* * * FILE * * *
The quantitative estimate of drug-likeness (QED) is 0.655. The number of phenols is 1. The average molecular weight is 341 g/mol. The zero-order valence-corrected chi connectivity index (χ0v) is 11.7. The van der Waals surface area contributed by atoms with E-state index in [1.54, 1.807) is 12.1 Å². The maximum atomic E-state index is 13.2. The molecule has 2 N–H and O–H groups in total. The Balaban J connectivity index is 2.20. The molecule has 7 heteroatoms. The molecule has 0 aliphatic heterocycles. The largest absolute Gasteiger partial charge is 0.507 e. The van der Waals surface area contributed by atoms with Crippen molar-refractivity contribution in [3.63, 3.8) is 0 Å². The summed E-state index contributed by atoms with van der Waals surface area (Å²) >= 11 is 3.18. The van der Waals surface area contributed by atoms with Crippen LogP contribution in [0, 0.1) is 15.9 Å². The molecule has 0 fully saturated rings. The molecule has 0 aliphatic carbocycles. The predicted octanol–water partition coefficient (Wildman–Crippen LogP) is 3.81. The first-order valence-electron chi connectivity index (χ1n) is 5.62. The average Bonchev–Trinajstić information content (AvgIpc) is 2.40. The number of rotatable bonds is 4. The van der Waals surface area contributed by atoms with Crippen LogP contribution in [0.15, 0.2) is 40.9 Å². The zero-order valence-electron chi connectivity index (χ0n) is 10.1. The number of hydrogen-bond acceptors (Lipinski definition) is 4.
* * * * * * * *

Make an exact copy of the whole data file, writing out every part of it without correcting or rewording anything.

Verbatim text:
The quantitative estimate of drug-likeness (QED) is 0.655. The number of phenols is 1. The average molecular weight is 341 g/mol. The zero-order valence-corrected chi connectivity index (χ0v) is 11.7. The van der Waals surface area contributed by atoms with E-state index in [1.54, 1.807) is 12.1 Å². The maximum atomic E-state index is 13.2. The molecule has 2 N–H and O–H groups in total. The Balaban J connectivity index is 2.20. The molecule has 7 heteroatoms. The molecule has 0 aliphatic heterocycles. The largest absolute Gasteiger partial charge is 0.507 e. The van der Waals surface area contributed by atoms with Crippen molar-refractivity contribution in [3.63, 3.8) is 0 Å². The summed E-state index contributed by atoms with van der Waals surface area (Å²) >= 11 is 3.18. The van der Waals surface area contributed by atoms with Crippen LogP contribution in [0, 0.1) is 15.9 Å². The molecule has 0 fully saturated rings. The molecule has 0 aliphatic carbocycles. The predicted octanol–water partition coefficient (Wildman–Crippen LogP) is 3.81. The first-order valence-electron chi connectivity index (χ1n) is 5.62. The average Bonchev–Trinajstić information content (AvgIpc) is 2.40. The number of rotatable bonds is 4. The van der Waals surface area contributed by atoms with Crippen LogP contribution in [0.15, 0.2) is 40.9 Å². The zero-order valence-electron chi connectivity index (χ0n) is 10.1. The number of hydrogen-bond acceptors (Lipinski definition) is 4.